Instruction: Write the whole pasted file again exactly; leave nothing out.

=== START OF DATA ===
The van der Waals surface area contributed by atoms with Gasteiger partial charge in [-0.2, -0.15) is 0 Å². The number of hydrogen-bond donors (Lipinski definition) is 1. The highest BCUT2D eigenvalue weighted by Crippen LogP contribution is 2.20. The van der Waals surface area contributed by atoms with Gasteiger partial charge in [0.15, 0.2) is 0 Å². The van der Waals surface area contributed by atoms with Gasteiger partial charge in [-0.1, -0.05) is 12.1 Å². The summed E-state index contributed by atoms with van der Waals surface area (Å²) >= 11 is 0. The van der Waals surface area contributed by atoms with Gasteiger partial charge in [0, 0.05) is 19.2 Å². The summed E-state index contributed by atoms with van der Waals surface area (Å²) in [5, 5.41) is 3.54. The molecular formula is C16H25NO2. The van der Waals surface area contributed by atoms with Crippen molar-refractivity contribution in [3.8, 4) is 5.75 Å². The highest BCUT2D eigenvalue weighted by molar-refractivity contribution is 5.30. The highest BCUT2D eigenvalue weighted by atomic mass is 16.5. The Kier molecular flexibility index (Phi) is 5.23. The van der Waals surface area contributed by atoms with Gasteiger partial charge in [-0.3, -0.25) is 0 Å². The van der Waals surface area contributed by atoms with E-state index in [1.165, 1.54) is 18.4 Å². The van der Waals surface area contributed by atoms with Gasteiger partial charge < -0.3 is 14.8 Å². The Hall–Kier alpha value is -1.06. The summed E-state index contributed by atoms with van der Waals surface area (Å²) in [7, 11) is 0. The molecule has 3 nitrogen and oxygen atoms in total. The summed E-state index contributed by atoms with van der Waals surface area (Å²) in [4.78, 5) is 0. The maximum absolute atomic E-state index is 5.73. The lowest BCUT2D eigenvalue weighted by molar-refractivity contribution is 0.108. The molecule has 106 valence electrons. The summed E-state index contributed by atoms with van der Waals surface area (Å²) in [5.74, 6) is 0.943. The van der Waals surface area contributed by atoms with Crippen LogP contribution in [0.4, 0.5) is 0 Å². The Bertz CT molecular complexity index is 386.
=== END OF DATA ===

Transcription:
The van der Waals surface area contributed by atoms with Gasteiger partial charge in [-0.2, -0.15) is 0 Å². The number of hydrogen-bond donors (Lipinski definition) is 1. The highest BCUT2D eigenvalue weighted by Crippen LogP contribution is 2.20. The van der Waals surface area contributed by atoms with Gasteiger partial charge in [0.15, 0.2) is 0 Å². The van der Waals surface area contributed by atoms with Gasteiger partial charge in [-0.1, -0.05) is 12.1 Å². The summed E-state index contributed by atoms with van der Waals surface area (Å²) >= 11 is 0. The van der Waals surface area contributed by atoms with Gasteiger partial charge in [0, 0.05) is 19.2 Å². The summed E-state index contributed by atoms with van der Waals surface area (Å²) in [5, 5.41) is 3.54. The molecular formula is C16H25NO2. The van der Waals surface area contributed by atoms with Crippen molar-refractivity contribution in [3.8, 4) is 5.75 Å². The highest BCUT2D eigenvalue weighted by molar-refractivity contribution is 5.30. The highest BCUT2D eigenvalue weighted by atomic mass is 16.5. The Kier molecular flexibility index (Phi) is 5.23. The van der Waals surface area contributed by atoms with Gasteiger partial charge in [-0.3, -0.25) is 0 Å². The van der Waals surface area contributed by atoms with E-state index in [1.165, 1.54) is 18.4 Å². The van der Waals surface area contributed by atoms with Gasteiger partial charge < -0.3 is 14.8 Å². The Hall–Kier alpha value is -1.06. The summed E-state index contributed by atoms with van der Waals surface area (Å²) in [7, 11) is 0. The molecule has 3 nitrogen and oxygen atoms in total. The summed E-state index contributed by atoms with van der Waals surface area (Å²) in [4.78, 5) is 0. The maximum absolute atomic E-state index is 5.73. The lowest BCUT2D eigenvalue weighted by molar-refractivity contribution is 0.108. The molecule has 106 valence electrons. The summed E-state index contributed by atoms with van der Waals surface area (Å²) in [5.74, 6) is 0.943. The van der Waals surface area contributed by atoms with Crippen LogP contribution in [0.4, 0.5) is 0 Å². The Bertz CT molecular complexity index is 386.